Balfe relishes this binary Jean, someone who repeatedly resists Julie’s danger, and in this production is provoked slowly. His suave containment makes a collapse to servility dismayingly real. Balfe only lacks the danger of the greatest Jeans to make his conquest and collapse the more shocking.
From the outset Miss Julie’s presence is signalled by Jean’s reporting her overstepping the bounds by cavorting with the gamekeeper. It suggests that at twenty-five she’s exploding with frustration – personal as well as sexual – and the legacy of her mother’s ferocious actions transmitting themselves. Unlike Kristin and Jean, she lacks even a limited agency, since the only people she’s permitted are titled pauvre types one of whom – Jean reports – Julie ‘made jump over the riding crop’, though deems him handsome enough. That was the lawyer fiancé dismissed.
Victoria Storm’s Miss Julie is volatile, mercurial under stiff manners, shuddering tectonic emotions that’ll pitch her down from the precipice she dreams she’s on. That might suggest someone who loses her aristocratic poise. Storm never does. The stiff sneer persists here, pitched between obnoxious entitlement and trembling need. It’s a Julie less sexy than some, more flinchingly naked: you long for her to stop playing with Jean’s kisses and escape. It’s there even in her own transgressive nursing early on when she removes dust from Jean’s eye. ‘Keep still…Do as you’re told! Oh, you’re trembling, big man that you are – Such arms!’ There’s more than one transgression, one class betrayal.
What Storm brings is an edge of cruelty that can flip to tenderness, a capacity to remove layers of privilege slowly – sometimes it shrugs back when Jean oversteps her sense of what she should; but then sloughs off. The detail of her distress, her explosions, her collapses are impressive; one third-adamantine, one third Amazonian lover, one third child.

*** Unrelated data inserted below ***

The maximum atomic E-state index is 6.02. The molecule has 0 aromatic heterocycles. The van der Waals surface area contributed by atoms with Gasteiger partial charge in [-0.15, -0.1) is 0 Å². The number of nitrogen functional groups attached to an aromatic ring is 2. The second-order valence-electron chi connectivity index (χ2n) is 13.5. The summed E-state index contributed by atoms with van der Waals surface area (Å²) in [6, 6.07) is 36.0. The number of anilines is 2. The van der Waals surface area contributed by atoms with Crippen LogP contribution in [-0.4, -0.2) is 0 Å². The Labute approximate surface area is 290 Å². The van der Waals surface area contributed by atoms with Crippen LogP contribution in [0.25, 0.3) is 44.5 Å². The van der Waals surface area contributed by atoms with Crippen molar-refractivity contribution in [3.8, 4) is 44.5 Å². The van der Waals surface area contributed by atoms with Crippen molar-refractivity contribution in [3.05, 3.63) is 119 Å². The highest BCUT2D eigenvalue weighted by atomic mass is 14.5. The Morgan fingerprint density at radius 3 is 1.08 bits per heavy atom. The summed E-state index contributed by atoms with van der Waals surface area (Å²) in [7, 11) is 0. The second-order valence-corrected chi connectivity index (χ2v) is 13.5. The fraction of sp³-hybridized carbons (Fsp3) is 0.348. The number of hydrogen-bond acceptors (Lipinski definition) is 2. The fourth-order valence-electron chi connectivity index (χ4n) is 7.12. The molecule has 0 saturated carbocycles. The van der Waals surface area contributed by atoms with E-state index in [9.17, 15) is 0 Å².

This isn’t without her disavowal of Jean, their circling of desire, resentment, betrayal. When Jean dispatches her one living tie to the house she explodes: ‘You think I can’t stand the sight of blood… I’d like to see your blood, your brains on the block… you think I love you, just because my womb desired your seed…’ Jean’s previous refusal to say he loves her ’in this house’ brings its reward. He’d reflect he was right not to humour Julie even that far.
Cata Lindegaard’s Kristin throughout owns an agency and low-key, persistent sexual ownership. She knows her ‘engagement’ to Jean is a casual sexual convenience, it’s how working-class people can enjoy any lassitude in service. Initially she hopes. Kristin though refuses the also-ran. ‘That stupid thing with Jean. I don’t care a fig about that but… if you try to trick him into running away… I’ll stop you.’ She delivers too the coup-de-grace: ‘I’ll tell the groom not to let any horses be taken out.’ She invokes God’s grace where pointedly ‘the least shall be greatest.’ Kristin’s no longer a simple lightning-rod of prejudice and class order, with her triumphant ‘has the Count’s cook ever gone with a stable boy, or the pig man?’ It’s left for Jean in a final dismissing kindness to reverse that edict.
The outbursts, the intimate revelations of Jean’s desire for Julie even as a boy, her revelations of her mother’s arson, all bonding gambits show us another possible side, always defeated by conditioning. From the desperate ‘Kill me… I hate you, I despise you., there’s blood between us now’ which still has Jean command a getaway, after Kristin’s intervention Julie begs Jean to pretend he’s the commanding Count and she’s him. ‘One last service…. will me to do it.’
Strindberg’s excoriating class-reversal has even more kinks to work out after that. In this production you see hope ebb long before that ring heralding the Count’s return. Balfe’s Jean recognizes far earlier in the text how this will fall out, and so does Storm’s Julie, as if she’s leading a posthumous existence, indeed as she says she’s asleep. That’s because we receive this one-hour-forty-five production uncut and Lester refuses the easy ratcheting up and conventional shocker. The end is like life-blood draining away. It’s what Strindberg meant. See it.